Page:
He and colleague Carl Bernstein were assigned to investigate the June 17, 1972 burglary of the headquarters of the Democratic National Committee at Washington, D.C office building called Watergate. Their work led to uncovering a large number of political "dirty tricks" used by Nixon to ensure his re-election. In 1973, they won the Pulitzer Prize for this reporting, and their book about the scandal, All the President's Men was a best-seller that was later turned into a movie (1976) starring Robert Redford and Dustin Hoffman.
Born in Geneva, Illinois, and a graduate of Yale University, Woodward served in the United States Navy as a communications officer. He began his newspaper career with the Sentinel of Montgomery County, Maryland. He joined The Washington Post in 1971, and in 1981 became assistant managing editor for investigations.
Since Watergate, Woodward has remained in the public eye by writing eight non-fiction books covering topics ranging from the US Supreme Court to the death of comic John Belushi to the Bush administration's preparations for the Iraq war.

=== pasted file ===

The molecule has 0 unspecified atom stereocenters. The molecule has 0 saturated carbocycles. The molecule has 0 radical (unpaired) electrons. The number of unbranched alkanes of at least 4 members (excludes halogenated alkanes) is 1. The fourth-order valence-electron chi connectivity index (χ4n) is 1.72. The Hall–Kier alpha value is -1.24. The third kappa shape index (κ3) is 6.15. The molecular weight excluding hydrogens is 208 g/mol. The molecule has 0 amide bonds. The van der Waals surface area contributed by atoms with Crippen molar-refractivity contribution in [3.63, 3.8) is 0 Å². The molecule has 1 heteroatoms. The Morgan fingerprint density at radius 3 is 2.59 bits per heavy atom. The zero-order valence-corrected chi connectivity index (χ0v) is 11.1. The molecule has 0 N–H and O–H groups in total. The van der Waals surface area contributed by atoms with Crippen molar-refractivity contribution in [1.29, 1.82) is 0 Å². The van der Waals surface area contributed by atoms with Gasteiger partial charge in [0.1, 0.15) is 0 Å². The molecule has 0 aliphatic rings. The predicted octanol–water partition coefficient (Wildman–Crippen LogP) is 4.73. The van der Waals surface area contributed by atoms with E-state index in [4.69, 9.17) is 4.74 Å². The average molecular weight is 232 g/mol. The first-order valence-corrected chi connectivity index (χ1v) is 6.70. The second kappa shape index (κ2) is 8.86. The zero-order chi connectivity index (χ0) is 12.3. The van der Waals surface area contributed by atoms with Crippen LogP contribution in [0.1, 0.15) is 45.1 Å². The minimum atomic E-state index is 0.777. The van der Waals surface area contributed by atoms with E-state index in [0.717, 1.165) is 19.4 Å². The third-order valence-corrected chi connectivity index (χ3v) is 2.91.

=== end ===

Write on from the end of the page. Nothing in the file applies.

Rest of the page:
Woodward uses a distinct approach to writing a book. In preparation, he tries to obtain the maxium amount of information on his subject, through interviews, documents, transcripts, and recordings. He then uses this information to re-create the event in the form of a fast-paced story with present tense events and dialogue.
Woodward has often been accused of exaggeration and outright fabrication by other journalists. He was the subject of an article by Christopher Hitchens in the June 2003 edition of The Atlantic Monthly, titled Aural History. In the article, Hitchens takes Woodward to task for allegedly trading credulous and positive coverage of his subjects for exclusive access to them.